Asked on Tuesday if China would retaliate over the blacklist, foreign ministry spokesman Geng Shuang told reporters “stay tuned.” He also denied that the government abused human rights in the far west region of Xinjiang.

“We urge the US side to immediately correct its mistake, withdraw the relevant decision and stop interfering in China’s internal affairs,” Geng said. “China will continue to take firm and forceful measures to resolutely safeguard national sovereignty, security and development interests.”

Lu Xiang, a research fellow on US issues with the Chinese Academy of Social Sciences, said the blacklist “is a very unfriendly move by the US government and not helpful to the overall US-China relations” ahead of the trade talks.

“It’s an issue apart from the trade front, and the Chinese delegation won’t discuss the Xinjiang issue with the US in the trade talks,” he said.

Julian Ku, a professor at Hofstra University's law school, said it was unusual to use the entity list to target human rights buses and the move marked a major shift in how it was used.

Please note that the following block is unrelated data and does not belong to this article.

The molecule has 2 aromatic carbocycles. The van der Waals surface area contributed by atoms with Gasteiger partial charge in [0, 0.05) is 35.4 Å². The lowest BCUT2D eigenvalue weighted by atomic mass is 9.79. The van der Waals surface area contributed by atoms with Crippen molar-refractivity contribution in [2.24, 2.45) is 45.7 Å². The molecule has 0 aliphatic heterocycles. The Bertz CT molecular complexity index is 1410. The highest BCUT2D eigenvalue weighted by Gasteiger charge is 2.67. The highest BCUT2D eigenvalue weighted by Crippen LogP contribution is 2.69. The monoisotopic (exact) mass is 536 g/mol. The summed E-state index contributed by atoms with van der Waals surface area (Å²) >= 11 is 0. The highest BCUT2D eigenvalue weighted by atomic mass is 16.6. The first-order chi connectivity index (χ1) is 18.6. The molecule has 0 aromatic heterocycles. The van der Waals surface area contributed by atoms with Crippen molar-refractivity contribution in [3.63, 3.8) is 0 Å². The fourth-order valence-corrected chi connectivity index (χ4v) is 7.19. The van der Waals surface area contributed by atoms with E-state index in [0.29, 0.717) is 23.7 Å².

“For the very first time anywhere, a government is taking concrete action against China over its policies in Xinjiang. Up to now, it's all been talk (and not even that much talk). Now, at least, we have a little action,” he tweeted.

But he said blacklisting the entities was not as harsh as imposing sanctions under the Global Magnitsky Act, which Human Rights Watch and members of Congress have called for.

Visitors to iFlytek's artificial intelligence (AI) smart city display at the International Intelligent Transportation Industry Expo in Hangzhou, Zhejiang province on December 21, 2018. (Picture: Reuters)

iFlytek closed down 2.67% at 31.01 yuan while Meiya Pico Information closed at 16.86 yuan, down 1.63%. Hikvision was unchanged at 32.30 yuan and Dahua unchanged at 17.27 yuan with trading halted in Shenzhen.

Analysts said the Chinese companies would now have to think about sourcing alternative tech in the same way that Huawei Technologies had done. The Chinese telecoms giant was added to the entity list in May, hampering its global roll-out of 5G networks and blocking access to US-made software for its handsets and devices, such as Google’s Android operating system and Microsoft’s Windows.